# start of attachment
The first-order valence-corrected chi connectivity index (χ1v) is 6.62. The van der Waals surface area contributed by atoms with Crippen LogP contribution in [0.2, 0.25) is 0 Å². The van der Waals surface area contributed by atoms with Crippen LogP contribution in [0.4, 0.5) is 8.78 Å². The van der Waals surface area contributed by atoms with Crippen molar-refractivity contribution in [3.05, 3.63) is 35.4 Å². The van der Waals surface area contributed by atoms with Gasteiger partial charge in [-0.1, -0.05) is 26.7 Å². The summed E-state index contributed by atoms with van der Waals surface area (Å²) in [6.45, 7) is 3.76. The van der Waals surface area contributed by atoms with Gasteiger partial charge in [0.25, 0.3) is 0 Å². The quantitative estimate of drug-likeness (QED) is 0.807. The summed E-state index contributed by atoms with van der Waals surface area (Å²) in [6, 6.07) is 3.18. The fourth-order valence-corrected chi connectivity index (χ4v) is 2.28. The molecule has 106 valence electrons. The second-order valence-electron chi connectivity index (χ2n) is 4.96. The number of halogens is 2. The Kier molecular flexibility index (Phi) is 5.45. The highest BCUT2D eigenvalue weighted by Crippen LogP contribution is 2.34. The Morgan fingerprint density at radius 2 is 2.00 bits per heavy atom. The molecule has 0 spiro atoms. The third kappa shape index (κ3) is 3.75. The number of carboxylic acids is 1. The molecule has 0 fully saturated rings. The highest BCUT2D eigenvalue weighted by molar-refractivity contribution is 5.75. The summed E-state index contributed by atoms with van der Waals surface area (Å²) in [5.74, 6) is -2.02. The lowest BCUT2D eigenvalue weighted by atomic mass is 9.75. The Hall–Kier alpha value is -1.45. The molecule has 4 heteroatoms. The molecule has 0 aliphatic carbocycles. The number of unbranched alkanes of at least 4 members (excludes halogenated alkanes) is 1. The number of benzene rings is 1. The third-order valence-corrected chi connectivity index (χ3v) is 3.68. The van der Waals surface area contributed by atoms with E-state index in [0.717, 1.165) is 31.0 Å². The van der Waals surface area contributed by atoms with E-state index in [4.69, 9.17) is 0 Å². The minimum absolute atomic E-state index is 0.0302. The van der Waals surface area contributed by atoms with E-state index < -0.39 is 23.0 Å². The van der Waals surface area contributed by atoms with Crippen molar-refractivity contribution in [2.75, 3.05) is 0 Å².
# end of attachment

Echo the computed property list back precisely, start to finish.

The first-order valence-corrected chi connectivity index (χ1v) is 6.62. The van der Waals surface area contributed by atoms with Crippen LogP contribution in [0.2, 0.25) is 0 Å². The van der Waals surface area contributed by atoms with Crippen LogP contribution in [0.4, 0.5) is 8.78 Å². The van der Waals surface area contributed by atoms with Crippen molar-refractivity contribution in [3.05, 3.63) is 35.4 Å². The van der Waals surface area contributed by atoms with Gasteiger partial charge in [-0.1, -0.05) is 26.7 Å². The summed E-state index contributed by atoms with van der Waals surface area (Å²) in [6.45, 7) is 3.76. The van der Waals surface area contributed by atoms with Gasteiger partial charge in [0.25, 0.3) is 0 Å². The quantitative estimate of drug-likeness (QED) is 0.807. The summed E-state index contributed by atoms with van der Waals surface area (Å²) in [6, 6.07) is 3.18. The fourth-order valence-corrected chi connectivity index (χ4v) is 2.28. The molecule has 106 valence electrons. The second-order valence-electron chi connectivity index (χ2n) is 4.96. The number of halogens is 2. The Kier molecular flexibility index (Phi) is 5.45. The highest BCUT2D eigenvalue weighted by Crippen LogP contribution is 2.34. The Morgan fingerprint density at radius 2 is 2.00 bits per heavy atom. The molecule has 0 spiro atoms. The third kappa shape index (κ3) is 3.75. The number of carboxylic acids is 1. The molecule has 0 fully saturated rings. The highest BCUT2D eigenvalue weighted by molar-refractivity contribution is 5.75. The summed E-state index contributed by atoms with van der Waals surface area (Å²) in [5.74, 6) is -2.02. The lowest BCUT2D eigenvalue weighted by atomic mass is 9.75. The Hall–Kier alpha value is -1.45. The molecule has 4 heteroatoms. The molecule has 0 aliphatic carbocycles. The number of unbranched alkanes of at least 4 members (excludes halogenated alkanes) is 1. The number of benzene rings is 1. The third-order valence-corrected chi connectivity index (χ3v) is 3.68. The van der Waals surface area contributed by atoms with E-state index in [0.717, 1.165) is 31.0 Å². The van der Waals surface area contributed by atoms with E-state index in [4.69, 9.17) is 0 Å². The minimum absolute atomic E-state index is 0.0302. The van der Waals surface area contributed by atoms with E-state index < -0.39 is 23.0 Å². The van der Waals surface area contributed by atoms with Crippen molar-refractivity contribution in [2.75, 3.05) is 0 Å².